A successful mix of straightforward suspense and gallows humor, Maximilian Erlenwein’s sophomore feature, “Stereo,” is in some ways an inversion of his 2008 debut, “Gravity,” wherein guilt-inducing trauma unleashed an ordinary schmoe’s hitherto-unknown dark side. Here, Jurgen Vogel plays a man whose nice-guy ordinariness might be a form of denial, with Moritz Bleibtreu on hand as an alter ego determined to topple our protagonist’s fragile conformity. Smoothly journeying from psychological black comedy to blood-soaked gangland shoot-‘em-up, the pic nears the end of its fest-circuit travel with various-format offshore sales still beckoning. Remake rights could have legs as well.
Though the leather-jacketed, shaven-headed Erik (Vogel) looks pretty menacing by the standards of the small Bavarian burg where he’s landed, he’s an apparent pussycat in his wooing of area single Julia (Petra Schmidt-Schaller), and a fine prospective father to her small daughter, Linda (Helena Schonfelder). No matter that his new girlfriend’s local-cop father Wolfgang (Rainer Bock) is hostile toward the interloper, or that Erik appears pretty hapless in his job as a motorcycle mechanic; the trio appear headed toward becoming a permanent family unit nevertheless.
Roadblocks appear on that path, however. A nearby caravan of Roma men keep throwing Erik dirty looks, and one (Mark Zak) takes the trouble to inform him they know he’s in cahoots with “Keitel.” This is news to Erik. Even more disturbing is his shadowing by Henry (Bleibtreu), a figure in a hoodie who soon stops simply lurking around and starts to dispense unhelpful advice like (when Erik chats with a couple of BMX-riding kids) “Kill them.”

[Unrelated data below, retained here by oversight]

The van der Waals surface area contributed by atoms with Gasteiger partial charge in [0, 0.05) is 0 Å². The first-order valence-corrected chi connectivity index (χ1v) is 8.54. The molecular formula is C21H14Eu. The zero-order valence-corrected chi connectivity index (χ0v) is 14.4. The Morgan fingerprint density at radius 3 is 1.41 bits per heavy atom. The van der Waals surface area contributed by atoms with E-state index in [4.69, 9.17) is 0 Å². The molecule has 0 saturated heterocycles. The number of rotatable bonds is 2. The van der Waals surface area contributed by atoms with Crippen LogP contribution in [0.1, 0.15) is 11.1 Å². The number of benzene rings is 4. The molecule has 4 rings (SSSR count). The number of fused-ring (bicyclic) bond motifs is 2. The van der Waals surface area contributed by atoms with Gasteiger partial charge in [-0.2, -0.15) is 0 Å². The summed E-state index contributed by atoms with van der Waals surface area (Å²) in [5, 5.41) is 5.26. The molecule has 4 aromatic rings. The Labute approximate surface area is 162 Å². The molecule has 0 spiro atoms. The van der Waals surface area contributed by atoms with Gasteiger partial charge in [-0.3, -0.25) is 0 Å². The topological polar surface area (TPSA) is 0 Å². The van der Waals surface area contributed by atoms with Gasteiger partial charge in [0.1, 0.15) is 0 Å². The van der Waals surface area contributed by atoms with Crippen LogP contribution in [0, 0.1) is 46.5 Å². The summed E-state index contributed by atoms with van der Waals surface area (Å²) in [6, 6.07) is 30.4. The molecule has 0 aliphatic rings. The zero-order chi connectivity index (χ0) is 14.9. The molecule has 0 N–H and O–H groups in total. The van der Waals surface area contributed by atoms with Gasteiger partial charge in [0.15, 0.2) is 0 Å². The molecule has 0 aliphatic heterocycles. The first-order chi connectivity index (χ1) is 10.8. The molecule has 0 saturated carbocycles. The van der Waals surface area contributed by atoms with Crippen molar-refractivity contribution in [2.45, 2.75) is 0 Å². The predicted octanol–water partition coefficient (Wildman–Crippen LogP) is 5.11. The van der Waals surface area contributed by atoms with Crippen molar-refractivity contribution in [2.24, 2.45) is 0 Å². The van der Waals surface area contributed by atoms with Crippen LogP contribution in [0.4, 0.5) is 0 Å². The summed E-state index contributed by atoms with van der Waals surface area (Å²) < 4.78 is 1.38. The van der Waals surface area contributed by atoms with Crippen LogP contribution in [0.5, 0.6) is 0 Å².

It becomes apparent even to Erik that “Henry” is probably a figment of his imagination, one he’d like very much to get rid of. To that end, he visits a doctor who recommends a sort of faith healer-cum-accupuncturist. But the latter’s ministrations only agitate Erik and his uninvited mental guest further. Meanwhile, the actual scumbag crime kingpin named Keitel (Georg Friedrich) becomes aware of the dysfunctional duo’s whereabouts, and seems to have some very unpleasant business to settle with them both, whoever “they” really are.
“Stereo” briskly wends its way toward an action climax that fits it snugly into the revenge-bloodbath subgenre recently paid winking homage by “John Wick.” Where that film’s violent stunt-driven spectacle gleefully snapped tether to anything save genre conventions, Erlenwein more deftly balances action formula and grounding emotional reality — the latter provided largely by Julia & Co., who are swept aghast into the giant puddle of ick her seemingly innocuous suitor hasn’t quite put behind him. The imaginary-friend aspect lets “Stereo” pull off considerable last-act bravado that needn’t be entirely credible to play as vividly nasty and satisfying.
The lead male actors might’ve easily swapped roles to equally effective result; supporting turns are uniformly solid. The same goes for the sleek, stylish but succinct packaging, which is first-rate down the line.
Film Review: 'Stereo'
Reviewed online, San Francisco, Feb. 16, 2015. (In Berlin & Beyond Film Festival; 2014 Berlin, Rio de Janeiro, London film festivals.) Running time: 95 MIN.
(Germany) A Frisbeefilms and Kaissar Film production in co-production with ZDF-Das Kleine Fernsehspiel and Wild Bunch Germany in association with Arte. (International sales: Beta Cinema, Munich.) Produced by Alexander Bickenbach, Manuel Bickenbach, Khaled Kaissar. Co-producers, Marc Gabizon, Amelie Kienlin.
Directed, written by Maximilian Erlenwein. Camera (color, widescreen, HD), Ngo The Chau; editor, Sven Budelmann; music, Enis Rotthoff; production designer, Heike Lange; costume designer, Maria Schicker; sound, Christoph Schilling; sound designer, Daniel Weis; re-recording mixer, Florian Beck; assistant director, Lars Gmehling; casting, Silke Koch.
Jurgen Vogel, Moritz Bleibtreu, Petra Schmidt-Schaller, Georg Friedrich, Rainer Bock, Mark Zak, Helena Schonfelder, Fabian Hinrichs, Valery Tscheplanowa, Jurgen Holtz, Paul Fabnacht, Adrian Can, Julian Schmieder, Gerdy Zint. (German, Russian dialogue.)